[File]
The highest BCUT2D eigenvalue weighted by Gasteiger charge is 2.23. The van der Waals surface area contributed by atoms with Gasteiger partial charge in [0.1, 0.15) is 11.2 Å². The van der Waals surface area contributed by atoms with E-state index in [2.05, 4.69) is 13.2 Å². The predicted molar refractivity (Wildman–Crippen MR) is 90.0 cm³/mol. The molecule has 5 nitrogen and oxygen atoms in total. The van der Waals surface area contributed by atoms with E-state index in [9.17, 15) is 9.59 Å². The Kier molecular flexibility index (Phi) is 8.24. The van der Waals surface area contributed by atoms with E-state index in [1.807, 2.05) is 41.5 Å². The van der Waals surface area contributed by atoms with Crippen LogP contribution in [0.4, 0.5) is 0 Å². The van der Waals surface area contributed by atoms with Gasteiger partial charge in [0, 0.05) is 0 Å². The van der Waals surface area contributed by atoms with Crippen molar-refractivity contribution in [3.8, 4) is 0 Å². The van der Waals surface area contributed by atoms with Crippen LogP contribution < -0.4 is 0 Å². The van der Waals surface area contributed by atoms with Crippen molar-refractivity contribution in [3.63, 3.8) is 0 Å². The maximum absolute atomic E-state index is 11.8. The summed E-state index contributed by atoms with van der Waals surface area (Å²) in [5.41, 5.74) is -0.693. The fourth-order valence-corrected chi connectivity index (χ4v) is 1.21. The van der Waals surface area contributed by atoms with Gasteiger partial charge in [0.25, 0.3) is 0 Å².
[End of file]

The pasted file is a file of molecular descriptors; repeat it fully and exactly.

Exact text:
The highest BCUT2D eigenvalue weighted by Gasteiger charge is 2.23. The van der Waals surface area contributed by atoms with Gasteiger partial charge in [0.1, 0.15) is 11.2 Å². The van der Waals surface area contributed by atoms with E-state index in [2.05, 4.69) is 13.2 Å². The predicted molar refractivity (Wildman–Crippen MR) is 90.0 cm³/mol. The molecule has 5 nitrogen and oxygen atoms in total. The van der Waals surface area contributed by atoms with E-state index in [9.17, 15) is 9.59 Å². The Kier molecular flexibility index (Phi) is 8.24. The van der Waals surface area contributed by atoms with E-state index in [1.807, 2.05) is 41.5 Å². The van der Waals surface area contributed by atoms with Crippen LogP contribution in [0.4, 0.5) is 0 Å². The van der Waals surface area contributed by atoms with Gasteiger partial charge in [0, 0.05) is 0 Å². The van der Waals surface area contributed by atoms with Crippen molar-refractivity contribution in [3.8, 4) is 0 Å². The van der Waals surface area contributed by atoms with Crippen LogP contribution < -0.4 is 0 Å². The van der Waals surface area contributed by atoms with Crippen molar-refractivity contribution in [3.63, 3.8) is 0 Å². The maximum absolute atomic E-state index is 11.8. The summed E-state index contributed by atoms with van der Waals surface area (Å²) in [5.41, 5.74) is -0.693. The fourth-order valence-corrected chi connectivity index (χ4v) is 1.21. The van der Waals surface area contributed by atoms with Gasteiger partial charge in [0.25, 0.3) is 0 Å².